The hellebore is called Jacob. It’s a  strong, healthy variety. Dependable and hardy. The violets and primroses arrived  as seedlings from my grandfather’s garden. I have happy memories of grandad Foulds arriving each Sunday with a little piece of his garden; a cutting, a seedling, or division. He loved walking around the plot, pointing out the weeds, giving advice on growing veg and cut flowers. After we had  pottered in the greenhouse and orchard, he’d settle down in a cosy armchair with home-made cake and tea. Such memories are a comfort, brought back to life by these few flowers.


And this is the place I’m travelling to. The Barbican conservatory, for the annual party for Perennial. I’m a fish out of water. A country mouse. But I’ve stepped out of my comfort zone to support a charity that is dedicated to helping all people who work in horticulture.  I’ve been lucky enough to make my living from horticulture for this past 20 years, and I care about the gardeners, contractors and tree surgeons I work with. Perennial provides a “lifebelt” to anyone in a crisis. Advice, help and financial support, for anyone of any age.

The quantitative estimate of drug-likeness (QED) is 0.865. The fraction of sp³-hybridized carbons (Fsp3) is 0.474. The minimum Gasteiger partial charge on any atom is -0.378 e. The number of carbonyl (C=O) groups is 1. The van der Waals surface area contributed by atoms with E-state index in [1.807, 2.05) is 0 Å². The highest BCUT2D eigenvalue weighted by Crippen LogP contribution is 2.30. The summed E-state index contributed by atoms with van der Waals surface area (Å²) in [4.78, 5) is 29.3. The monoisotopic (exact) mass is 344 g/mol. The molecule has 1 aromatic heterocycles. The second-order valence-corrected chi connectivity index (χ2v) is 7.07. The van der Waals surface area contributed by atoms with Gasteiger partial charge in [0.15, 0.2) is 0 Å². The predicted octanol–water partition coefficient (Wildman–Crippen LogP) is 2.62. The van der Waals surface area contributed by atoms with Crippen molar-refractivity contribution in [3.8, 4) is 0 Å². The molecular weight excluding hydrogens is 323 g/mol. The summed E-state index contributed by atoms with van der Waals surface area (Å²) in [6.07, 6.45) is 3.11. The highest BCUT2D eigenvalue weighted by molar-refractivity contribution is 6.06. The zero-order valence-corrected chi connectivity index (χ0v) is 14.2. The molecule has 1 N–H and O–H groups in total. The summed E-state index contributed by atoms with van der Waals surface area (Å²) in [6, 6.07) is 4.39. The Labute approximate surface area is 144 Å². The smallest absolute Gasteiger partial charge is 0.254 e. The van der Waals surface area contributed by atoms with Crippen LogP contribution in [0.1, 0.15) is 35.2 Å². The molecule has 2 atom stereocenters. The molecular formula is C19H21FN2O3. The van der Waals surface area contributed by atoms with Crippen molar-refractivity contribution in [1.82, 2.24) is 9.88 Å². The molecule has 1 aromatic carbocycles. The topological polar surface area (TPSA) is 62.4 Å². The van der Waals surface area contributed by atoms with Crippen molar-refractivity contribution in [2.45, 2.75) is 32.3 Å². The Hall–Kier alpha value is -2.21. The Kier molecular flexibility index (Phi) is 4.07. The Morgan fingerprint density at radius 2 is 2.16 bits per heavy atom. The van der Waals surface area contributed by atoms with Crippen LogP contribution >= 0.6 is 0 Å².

The auction featuring luxury holidays and events  raised more than £11,000, and there were raffle prizes too. It’s the most hectic and noisy event I’ve ever attended. But I’m glad I’ve pushed myself out of my little potting shed. The chance to support a valued charity, and see friends from all over the country, has been worth it.


Looking in the pink are from left to right  Fran SuermondtTanya BatkinPerennial’s Laura Garnett,  host James Alexander-Sinclair,   writers Naomi Slade , Alison Levey, and in front, Barbara Segall.

Do you have a favourite charity to support? Do you ever carry a piece of your garden with you on your travels? What measures do you take to cope when you are stepping outside of your comfort zone? I’d love to hear your news and views. 

Read more about Perennial here.

Summer Sunshine- for anyone who needs some today

Not everyone likes winter. By mid January, we’ve eaten all the Christmas cake, planted all the bulbs, and start wishing for  sunshine and warmth.

Easton Walled Gardens can always be relied on to provide some sunshine. Just as temperatures start to tumble and frost and snow hit, they announce the winners of their summer-themed photography competition, Halcyon Days.

OVERALL WINNER - TessaSmith - Early morning Somerby.jpg

Tessa Smith from Somerby, Leicestershire, takes us to “Early Morning” in her overall, first prize-winning entry. We can almost feel the rising warmth at dawn and smell that fresh-new-day scent.